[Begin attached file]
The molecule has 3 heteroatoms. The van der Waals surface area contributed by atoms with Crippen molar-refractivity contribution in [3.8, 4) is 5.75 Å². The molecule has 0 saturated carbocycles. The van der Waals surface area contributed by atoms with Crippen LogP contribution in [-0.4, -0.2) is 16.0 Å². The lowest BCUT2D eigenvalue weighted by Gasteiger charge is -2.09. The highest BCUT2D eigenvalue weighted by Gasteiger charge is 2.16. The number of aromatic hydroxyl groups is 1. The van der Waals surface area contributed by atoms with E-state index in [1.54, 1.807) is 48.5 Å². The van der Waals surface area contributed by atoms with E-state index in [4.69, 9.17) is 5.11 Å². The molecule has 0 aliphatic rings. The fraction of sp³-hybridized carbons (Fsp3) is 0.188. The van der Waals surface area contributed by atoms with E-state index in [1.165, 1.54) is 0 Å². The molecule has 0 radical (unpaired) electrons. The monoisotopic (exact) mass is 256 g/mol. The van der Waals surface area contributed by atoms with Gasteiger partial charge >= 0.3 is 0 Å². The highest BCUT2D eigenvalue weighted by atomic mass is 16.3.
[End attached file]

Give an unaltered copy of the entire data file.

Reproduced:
The molecule has 3 heteroatoms. The van der Waals surface area contributed by atoms with Crippen molar-refractivity contribution in [3.8, 4) is 5.75 Å². The molecule has 0 saturated carbocycles. The van der Waals surface area contributed by atoms with Crippen LogP contribution in [-0.4, -0.2) is 16.0 Å². The lowest BCUT2D eigenvalue weighted by Gasteiger charge is -2.09. The highest BCUT2D eigenvalue weighted by Gasteiger charge is 2.16. The number of aromatic hydroxyl groups is 1. The van der Waals surface area contributed by atoms with E-state index in [1.54, 1.807) is 48.5 Å². The van der Waals surface area contributed by atoms with E-state index in [4.69, 9.17) is 5.11 Å². The molecule has 0 aliphatic rings. The fraction of sp³-hybridized carbons (Fsp3) is 0.188. The van der Waals surface area contributed by atoms with E-state index in [1.165, 1.54) is 0 Å². The molecule has 0 radical (unpaired) electrons. The monoisotopic (exact) mass is 256 g/mol. The van der Waals surface area contributed by atoms with Gasteiger partial charge >= 0.3 is 0 Å². The highest BCUT2D eigenvalue weighted by atomic mass is 16.3.